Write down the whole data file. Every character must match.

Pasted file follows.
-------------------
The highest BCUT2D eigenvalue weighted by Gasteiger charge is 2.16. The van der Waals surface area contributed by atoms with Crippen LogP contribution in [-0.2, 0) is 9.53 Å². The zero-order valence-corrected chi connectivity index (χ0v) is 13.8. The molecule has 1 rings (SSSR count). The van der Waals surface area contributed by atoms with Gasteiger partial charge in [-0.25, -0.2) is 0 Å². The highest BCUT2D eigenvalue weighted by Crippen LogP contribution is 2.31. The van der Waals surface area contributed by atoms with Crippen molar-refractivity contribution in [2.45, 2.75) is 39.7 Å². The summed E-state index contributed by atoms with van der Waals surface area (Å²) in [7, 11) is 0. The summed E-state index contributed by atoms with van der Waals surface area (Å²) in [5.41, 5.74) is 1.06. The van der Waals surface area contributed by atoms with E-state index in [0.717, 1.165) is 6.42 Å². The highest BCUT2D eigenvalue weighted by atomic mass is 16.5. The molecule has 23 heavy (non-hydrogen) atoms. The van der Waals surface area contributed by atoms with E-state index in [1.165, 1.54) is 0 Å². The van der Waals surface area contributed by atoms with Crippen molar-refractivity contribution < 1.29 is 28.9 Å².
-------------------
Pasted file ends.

The highest BCUT2D eigenvalue weighted by Gasteiger charge is 2.16. The van der Waals surface area contributed by atoms with Crippen LogP contribution in [-0.2, 0) is 9.53 Å². The zero-order valence-corrected chi connectivity index (χ0v) is 13.8. The molecule has 1 rings (SSSR count). The van der Waals surface area contributed by atoms with Gasteiger partial charge in [-0.25, -0.2) is 0 Å². The highest BCUT2D eigenvalue weighted by Crippen LogP contribution is 2.31. The van der Waals surface area contributed by atoms with Crippen molar-refractivity contribution in [2.45, 2.75) is 39.7 Å². The summed E-state index contributed by atoms with van der Waals surface area (Å²) in [7, 11) is 0. The summed E-state index contributed by atoms with van der Waals surface area (Å²) in [5.41, 5.74) is 1.06. The van der Waals surface area contributed by atoms with E-state index in [0.717, 1.165) is 6.42 Å². The highest BCUT2D eigenvalue weighted by atomic mass is 16.5. The molecule has 23 heavy (non-hydrogen) atoms. The van der Waals surface area contributed by atoms with E-state index in [1.165, 1.54) is 0 Å². The van der Waals surface area contributed by atoms with Crippen molar-refractivity contribution < 1.29 is 28.9 Å².